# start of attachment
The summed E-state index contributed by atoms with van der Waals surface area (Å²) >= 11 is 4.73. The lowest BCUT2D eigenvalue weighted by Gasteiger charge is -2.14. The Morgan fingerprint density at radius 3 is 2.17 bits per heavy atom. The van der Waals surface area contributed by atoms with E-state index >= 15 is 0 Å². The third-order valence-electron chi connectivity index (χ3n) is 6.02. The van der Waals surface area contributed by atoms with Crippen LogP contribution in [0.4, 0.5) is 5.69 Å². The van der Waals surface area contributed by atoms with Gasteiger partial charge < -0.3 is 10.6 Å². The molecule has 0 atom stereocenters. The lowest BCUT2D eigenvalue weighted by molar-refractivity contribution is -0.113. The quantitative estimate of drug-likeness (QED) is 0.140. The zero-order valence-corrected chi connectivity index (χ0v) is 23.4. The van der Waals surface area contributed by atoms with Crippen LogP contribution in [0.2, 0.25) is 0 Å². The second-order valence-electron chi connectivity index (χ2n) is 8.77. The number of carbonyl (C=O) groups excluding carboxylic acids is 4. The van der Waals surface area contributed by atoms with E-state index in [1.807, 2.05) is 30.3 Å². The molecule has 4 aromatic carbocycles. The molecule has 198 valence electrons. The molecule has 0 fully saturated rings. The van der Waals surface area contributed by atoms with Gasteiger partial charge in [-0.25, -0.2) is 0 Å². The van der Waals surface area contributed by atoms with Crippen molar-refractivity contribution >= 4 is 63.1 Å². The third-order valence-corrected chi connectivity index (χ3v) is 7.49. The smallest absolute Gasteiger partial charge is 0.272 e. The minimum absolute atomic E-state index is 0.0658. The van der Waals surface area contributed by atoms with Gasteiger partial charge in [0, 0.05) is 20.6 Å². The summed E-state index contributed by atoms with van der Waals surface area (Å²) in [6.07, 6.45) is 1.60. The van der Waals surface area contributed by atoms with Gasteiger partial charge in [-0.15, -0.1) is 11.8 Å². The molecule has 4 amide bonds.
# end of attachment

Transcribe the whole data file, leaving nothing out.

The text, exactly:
The summed E-state index contributed by atoms with van der Waals surface area (Å²) >= 11 is 4.73. The lowest BCUT2D eigenvalue weighted by Gasteiger charge is -2.14. The Morgan fingerprint density at radius 3 is 2.17 bits per heavy atom. The van der Waals surface area contributed by atoms with E-state index >= 15 is 0 Å². The third-order valence-electron chi connectivity index (χ3n) is 6.02. The van der Waals surface area contributed by atoms with Crippen LogP contribution in [0.4, 0.5) is 5.69 Å². The van der Waals surface area contributed by atoms with Gasteiger partial charge < -0.3 is 10.6 Å². The molecule has 0 atom stereocenters. The lowest BCUT2D eigenvalue weighted by molar-refractivity contribution is -0.113. The quantitative estimate of drug-likeness (QED) is 0.140. The zero-order valence-corrected chi connectivity index (χ0v) is 23.4. The van der Waals surface area contributed by atoms with Crippen LogP contribution in [0.2, 0.25) is 0 Å². The second-order valence-electron chi connectivity index (χ2n) is 8.77. The number of carbonyl (C=O) groups excluding carboxylic acids is 4. The van der Waals surface area contributed by atoms with E-state index in [1.807, 2.05) is 30.3 Å². The molecule has 4 aromatic carbocycles. The molecule has 198 valence electrons. The molecule has 0 fully saturated rings. The van der Waals surface area contributed by atoms with Gasteiger partial charge in [-0.25, -0.2) is 0 Å². The van der Waals surface area contributed by atoms with Crippen molar-refractivity contribution >= 4 is 63.1 Å². The third-order valence-corrected chi connectivity index (χ3v) is 7.49. The smallest absolute Gasteiger partial charge is 0.272 e. The minimum absolute atomic E-state index is 0.0658. The van der Waals surface area contributed by atoms with Gasteiger partial charge in [0, 0.05) is 20.6 Å². The summed E-state index contributed by atoms with van der Waals surface area (Å²) in [6.07, 6.45) is 1.60. The van der Waals surface area contributed by atoms with Gasteiger partial charge in [-0.15, -0.1) is 11.8 Å². The molecule has 4 amide bonds.